improvement projects. Tidelands tothe south were filled with waste materials from
various regrades and new railways constructed to provide easier and more efficient
access for port activity. By 1910, Railroad Avenue, then a raised trestle roadway,
and the piers along the central waterfront became the focus of extensive
redevelopment. A final surge of building construction occurred in Pioneer Square
with the completion of Union Station (1911), Smith Tower (1914) and the King
County Courthouse (1916).
Yelser Estate, Incorporated records from 1913 report the sale of valuable East
Waterway tidelands properties. A short while later, company records report the
authorization to proceed with the construction of the South Side Building (Hotel
Yesler) and the North Side Building (Traveler's Hotel). Architectural drawings for
the Hotel Yesler were prepared in May 1914 and include the name of Albert L.
Wickersham. Wichersham was a noteworthy architect responsible for the design of
two other distinctive buildings in Pioneer Square, the handsomely detailed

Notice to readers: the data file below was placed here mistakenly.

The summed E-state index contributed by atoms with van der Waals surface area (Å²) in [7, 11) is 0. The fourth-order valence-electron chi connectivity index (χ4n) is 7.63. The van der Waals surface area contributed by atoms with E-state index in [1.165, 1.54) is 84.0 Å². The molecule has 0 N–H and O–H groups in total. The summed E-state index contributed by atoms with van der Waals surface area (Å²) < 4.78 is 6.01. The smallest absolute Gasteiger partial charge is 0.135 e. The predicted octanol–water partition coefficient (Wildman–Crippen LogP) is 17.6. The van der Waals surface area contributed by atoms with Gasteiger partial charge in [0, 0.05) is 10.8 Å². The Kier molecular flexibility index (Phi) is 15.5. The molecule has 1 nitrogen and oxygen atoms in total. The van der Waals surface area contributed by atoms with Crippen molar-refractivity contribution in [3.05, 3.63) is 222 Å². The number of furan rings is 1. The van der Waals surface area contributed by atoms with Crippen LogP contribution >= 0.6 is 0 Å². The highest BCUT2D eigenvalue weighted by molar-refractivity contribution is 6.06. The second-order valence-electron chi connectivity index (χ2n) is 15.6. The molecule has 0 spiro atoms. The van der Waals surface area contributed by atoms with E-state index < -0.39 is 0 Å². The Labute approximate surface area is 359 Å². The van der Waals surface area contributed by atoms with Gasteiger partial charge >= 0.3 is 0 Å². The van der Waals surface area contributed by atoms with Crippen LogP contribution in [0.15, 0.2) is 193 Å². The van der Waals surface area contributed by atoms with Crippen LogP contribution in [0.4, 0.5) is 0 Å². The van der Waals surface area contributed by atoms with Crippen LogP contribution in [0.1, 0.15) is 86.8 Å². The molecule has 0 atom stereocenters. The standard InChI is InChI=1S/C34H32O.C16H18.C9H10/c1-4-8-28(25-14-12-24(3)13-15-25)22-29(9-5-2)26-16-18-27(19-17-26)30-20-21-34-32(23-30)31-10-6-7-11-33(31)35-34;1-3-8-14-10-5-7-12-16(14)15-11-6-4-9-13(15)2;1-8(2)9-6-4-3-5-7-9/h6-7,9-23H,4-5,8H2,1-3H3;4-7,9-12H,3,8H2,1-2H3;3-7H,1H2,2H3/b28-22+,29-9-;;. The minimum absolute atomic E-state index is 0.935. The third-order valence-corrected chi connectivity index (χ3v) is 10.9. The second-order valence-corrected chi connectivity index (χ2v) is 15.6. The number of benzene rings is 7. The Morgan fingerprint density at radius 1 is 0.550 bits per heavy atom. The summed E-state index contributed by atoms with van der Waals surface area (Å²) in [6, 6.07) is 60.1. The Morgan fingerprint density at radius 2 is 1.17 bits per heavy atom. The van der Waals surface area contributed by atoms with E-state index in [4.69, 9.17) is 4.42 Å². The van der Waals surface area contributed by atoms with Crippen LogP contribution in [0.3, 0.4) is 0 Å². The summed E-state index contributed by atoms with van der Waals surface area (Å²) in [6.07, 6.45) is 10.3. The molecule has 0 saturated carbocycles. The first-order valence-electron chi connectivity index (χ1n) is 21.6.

Romanesque-Revival style Maynard Building (1892) and the somewhat more
classically formal Seattle Hardware Building (1904). Rather simply detailed and
efficiently planned, the Hotel Yesler appears to have been rapidly designed and
constructed. This may very likely have been in anticipation of increased trade and
immigration predicted by the Port of Seattle via the nearby completed Panama Canal.
Since its construction, the Pioneer Square Hotel (Formerly known as the Hotel
Yesler) had been little altered as it continued to operate as a clean workman's and
traveler's lodging place with retail shops and businesses at street level. Gradually,
Yesler Way became synonymous with the urban decay of the district's historic
buildings and the district became Seattle's "Skid Row". In 1946, Yesler Estate,
Incorporated sold all of its remaining real estate holdings, which still included the
Hotel Yesler, Traveler's Hotel, Post Hotel and the Building. By the late 1960's, after